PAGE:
Correction to This Article
The article incorrectly said that the Federal Communications Commission is enlisting the help of members of a firefighters union to install converter boxes. The FCC has partnered with an organization of fire chiefs.

FCC Hits Streets to Publicize Digital TV Switch

By Mike Musgrove
Washington Post Staff Writer
Thursday, May 14, 2009

With the nation's switch to digital TV broadcasting now less than 30 days away, the Federal Communications Commission is leaving nothing to chance in its efforts to reach households that haven't prepared for the end of analog television transmission.

"We're going to schools, we're going to barbecues, we're going to picnics," said Roger Goldblatt, outreach adviser for the FCC, during a meeting yesterday to review the agency's final push. "We're going to where they are to spread the word."

On June 12, broadcasters will stop transmitting their signals in an analog format. At the latest count, some 3.5 million U.S. households may be left without TV reception, as they have not been equipped with a special type of converter box that will allow older sets to receive the new digital signals.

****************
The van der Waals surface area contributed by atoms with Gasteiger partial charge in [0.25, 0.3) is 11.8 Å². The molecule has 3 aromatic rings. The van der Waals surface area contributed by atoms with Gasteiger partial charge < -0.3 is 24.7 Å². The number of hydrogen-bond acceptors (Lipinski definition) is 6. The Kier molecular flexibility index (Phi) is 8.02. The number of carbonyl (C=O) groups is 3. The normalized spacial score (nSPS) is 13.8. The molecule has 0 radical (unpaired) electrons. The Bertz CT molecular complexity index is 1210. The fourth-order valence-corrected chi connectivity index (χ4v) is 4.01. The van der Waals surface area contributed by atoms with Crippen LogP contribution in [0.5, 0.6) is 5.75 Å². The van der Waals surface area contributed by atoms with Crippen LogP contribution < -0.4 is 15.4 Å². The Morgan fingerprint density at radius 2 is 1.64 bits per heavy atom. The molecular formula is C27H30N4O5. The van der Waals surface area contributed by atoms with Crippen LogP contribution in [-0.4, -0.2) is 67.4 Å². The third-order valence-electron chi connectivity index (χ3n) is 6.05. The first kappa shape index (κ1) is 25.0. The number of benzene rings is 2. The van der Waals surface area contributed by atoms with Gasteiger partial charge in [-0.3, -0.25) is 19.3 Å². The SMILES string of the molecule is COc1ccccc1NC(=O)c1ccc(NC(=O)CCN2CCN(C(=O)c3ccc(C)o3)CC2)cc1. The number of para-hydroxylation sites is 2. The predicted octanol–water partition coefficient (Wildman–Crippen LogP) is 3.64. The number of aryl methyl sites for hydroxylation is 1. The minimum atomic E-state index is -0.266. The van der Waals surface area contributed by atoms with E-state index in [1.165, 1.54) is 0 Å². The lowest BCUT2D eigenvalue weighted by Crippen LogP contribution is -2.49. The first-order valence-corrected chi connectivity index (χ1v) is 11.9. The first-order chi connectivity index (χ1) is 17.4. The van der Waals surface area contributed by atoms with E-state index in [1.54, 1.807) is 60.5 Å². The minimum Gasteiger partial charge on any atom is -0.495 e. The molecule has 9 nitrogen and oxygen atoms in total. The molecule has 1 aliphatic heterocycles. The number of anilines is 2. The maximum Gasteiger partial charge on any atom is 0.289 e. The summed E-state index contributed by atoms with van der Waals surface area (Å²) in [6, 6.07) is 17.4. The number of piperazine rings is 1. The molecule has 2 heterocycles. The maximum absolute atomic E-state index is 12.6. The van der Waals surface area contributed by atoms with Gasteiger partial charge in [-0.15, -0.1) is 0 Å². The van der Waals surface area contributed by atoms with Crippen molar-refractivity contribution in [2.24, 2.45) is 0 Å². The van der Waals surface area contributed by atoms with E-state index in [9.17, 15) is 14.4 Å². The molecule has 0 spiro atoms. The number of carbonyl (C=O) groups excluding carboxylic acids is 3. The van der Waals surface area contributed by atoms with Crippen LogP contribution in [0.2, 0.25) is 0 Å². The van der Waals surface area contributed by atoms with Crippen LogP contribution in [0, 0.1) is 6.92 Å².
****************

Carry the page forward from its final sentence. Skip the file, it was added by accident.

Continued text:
To bring that number down, the FCC is taking a wide array of approaches in the coming weeks, ranging from enlisting the help of the members of a firefighters union to help install the converter boxes in some homes, to retaining a public relations firm to get the message out to areas where adoption of the boxes appears to be relatively low.

As the deadline draws near, an FCC call center will be staffed with 4,000 agents to answer consumer questions (that number: 888-CALL-FCC).

The FCC's DTV transition coordinator, William Lake, said a "soft test" of the transition would take place next Thursday, to give consumers a taste of the type of reception they'll be getting after June 12. "We need to motivate and help those 3.5 million households to act in the next 30 days," he said.

The switch was originally scheduled for February, but that deadline was postponed. FCC Commissioner Jonathan S. Adelstein urged Americans not to expect another postponement.

"I'm here to tell everybody that, in fact, the end is near," he said.

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